Authors:John Bennett, Peter Grave, and Attila Stopic
The k0-method of standardisation for instrumental neutron activation analysis (INAA) has been used at the OPAL research reactor
to determine the elemental composition of three certified reference materials: coal fly ash (SRM 1633b), brick clay (SRM 679)
and Montana soil (SRM 2711). Of the 41 certified elements in the three materials, 88 percent were within five percent of the
certified values and all determinations were within 15 percent of the certified values. The average difference between the
measured and certified values was 0.1 percent, with a standard deviation of 4.1 percent. Since these reference materials are
widely used as standards in the analysis of archaeological ceramics by INAA, it has been concluded that the INAA facility
in Australia is particularly well-suited for nuclear archaeometry.
Authors:John Bennett, Mitsuru Ebihara, Tsuyoshi Tanaka, Paul Armishaw, Raluca Iavetz, Vu Cao, Syed Hossain, Donghui Huang, Sutisna, and Nazaratul Salim
Eight neutron activation analysis research groups from seven countries have participated in a trial proficiency test under
the auspices of the Forum for Nuclear Cooperation in Asia. Three stream sediment reference materials were used in the test.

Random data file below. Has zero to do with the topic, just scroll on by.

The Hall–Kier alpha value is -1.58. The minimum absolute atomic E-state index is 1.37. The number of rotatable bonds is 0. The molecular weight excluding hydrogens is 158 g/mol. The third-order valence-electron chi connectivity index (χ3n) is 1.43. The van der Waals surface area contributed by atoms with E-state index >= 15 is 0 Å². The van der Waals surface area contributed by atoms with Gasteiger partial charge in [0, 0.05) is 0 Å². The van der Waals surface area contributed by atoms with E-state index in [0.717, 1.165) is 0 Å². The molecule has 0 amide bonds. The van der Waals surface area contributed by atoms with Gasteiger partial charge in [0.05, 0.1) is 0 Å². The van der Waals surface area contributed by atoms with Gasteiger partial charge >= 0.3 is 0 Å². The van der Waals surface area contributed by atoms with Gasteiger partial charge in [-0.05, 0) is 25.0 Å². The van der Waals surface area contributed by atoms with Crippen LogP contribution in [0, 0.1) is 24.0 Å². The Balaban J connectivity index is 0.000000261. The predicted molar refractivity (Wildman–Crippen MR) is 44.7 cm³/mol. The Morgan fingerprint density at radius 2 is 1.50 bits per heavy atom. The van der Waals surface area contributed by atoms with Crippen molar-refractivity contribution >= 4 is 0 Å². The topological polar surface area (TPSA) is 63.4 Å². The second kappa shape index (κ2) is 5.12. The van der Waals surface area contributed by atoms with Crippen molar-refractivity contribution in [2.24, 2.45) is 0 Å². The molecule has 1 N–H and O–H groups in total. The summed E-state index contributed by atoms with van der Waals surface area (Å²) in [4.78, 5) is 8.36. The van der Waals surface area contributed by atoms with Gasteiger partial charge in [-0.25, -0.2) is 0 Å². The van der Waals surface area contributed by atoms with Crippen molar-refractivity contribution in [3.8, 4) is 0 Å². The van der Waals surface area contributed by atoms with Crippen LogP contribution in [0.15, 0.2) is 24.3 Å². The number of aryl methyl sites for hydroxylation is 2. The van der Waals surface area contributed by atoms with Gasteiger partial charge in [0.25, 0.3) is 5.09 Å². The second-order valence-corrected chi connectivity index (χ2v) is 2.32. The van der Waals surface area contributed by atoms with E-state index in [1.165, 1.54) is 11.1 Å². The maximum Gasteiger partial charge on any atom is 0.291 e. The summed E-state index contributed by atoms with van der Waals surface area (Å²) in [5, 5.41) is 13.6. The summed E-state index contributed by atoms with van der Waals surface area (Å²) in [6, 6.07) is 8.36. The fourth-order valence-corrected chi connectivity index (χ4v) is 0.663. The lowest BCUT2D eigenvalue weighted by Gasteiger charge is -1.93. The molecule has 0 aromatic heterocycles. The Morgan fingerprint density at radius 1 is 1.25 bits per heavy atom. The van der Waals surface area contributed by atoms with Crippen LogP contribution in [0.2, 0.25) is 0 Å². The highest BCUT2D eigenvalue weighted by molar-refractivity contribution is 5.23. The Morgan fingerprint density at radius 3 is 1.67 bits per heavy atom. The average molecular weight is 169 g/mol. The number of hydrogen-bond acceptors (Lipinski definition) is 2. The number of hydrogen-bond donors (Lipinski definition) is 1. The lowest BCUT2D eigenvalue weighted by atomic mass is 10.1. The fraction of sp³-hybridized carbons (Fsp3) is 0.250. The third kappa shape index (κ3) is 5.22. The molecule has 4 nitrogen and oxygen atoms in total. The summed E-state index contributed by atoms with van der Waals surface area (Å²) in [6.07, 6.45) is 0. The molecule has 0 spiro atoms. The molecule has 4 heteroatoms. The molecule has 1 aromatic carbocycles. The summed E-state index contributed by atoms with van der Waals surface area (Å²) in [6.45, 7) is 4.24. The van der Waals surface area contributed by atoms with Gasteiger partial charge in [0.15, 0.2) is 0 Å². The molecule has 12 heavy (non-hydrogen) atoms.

A high degree of proficiency was found in the quantification of Co and Sc and more than 20 elements were well quantified by
the majority of laboratories. The results support the use of neutron activation analysis, as practised by the participants,
for geochemical mapping. The data produced in this study may provide an opportunity to improve the characterisation of the
three reference materials.
Authors:Rachel Popelka-Filcoff, Claire Lenehan, Michael Glascock, John Bennett, Attila Stopic, Jamie Quinton, Allan Pring, and Keryn Walshe
Ochre is a significant material in Aboriginal Australian cultural expression from ceremonial uses to its application on many
types of artifacts. However, ochre is a complex material, with associated surrounding minerals potentially challenging the
overall analysis. In recent literature several studies have attempted to characterize ochre by a variety of techniques to
understand procurement and trade. However, ochre is difficult to differentiate on major elemental or mineralogical composition
and requires a detailed analysis of its geochemical “fingerprint”. Neutron activation analysis (NAA) provides the high sensitivity
(sub-ppm), precision and accuracy in multi-elemental analysis required for ochre. The elements of interest for ochre generally
include rare earth elements (REEs) and certain transition metal elements as well as arsenic and antimony. Data from relative
comparator NAA (MURR, University of Missouri, USA) is compared with data from k0-NAA OPAL (ANSTO, Lucas Heights, Australia). A discussion of the two methods will be examined for their utility in “fingerprinting”
the provenance of ochre. The continuing importance of NAA to archaeometry will also be discussed.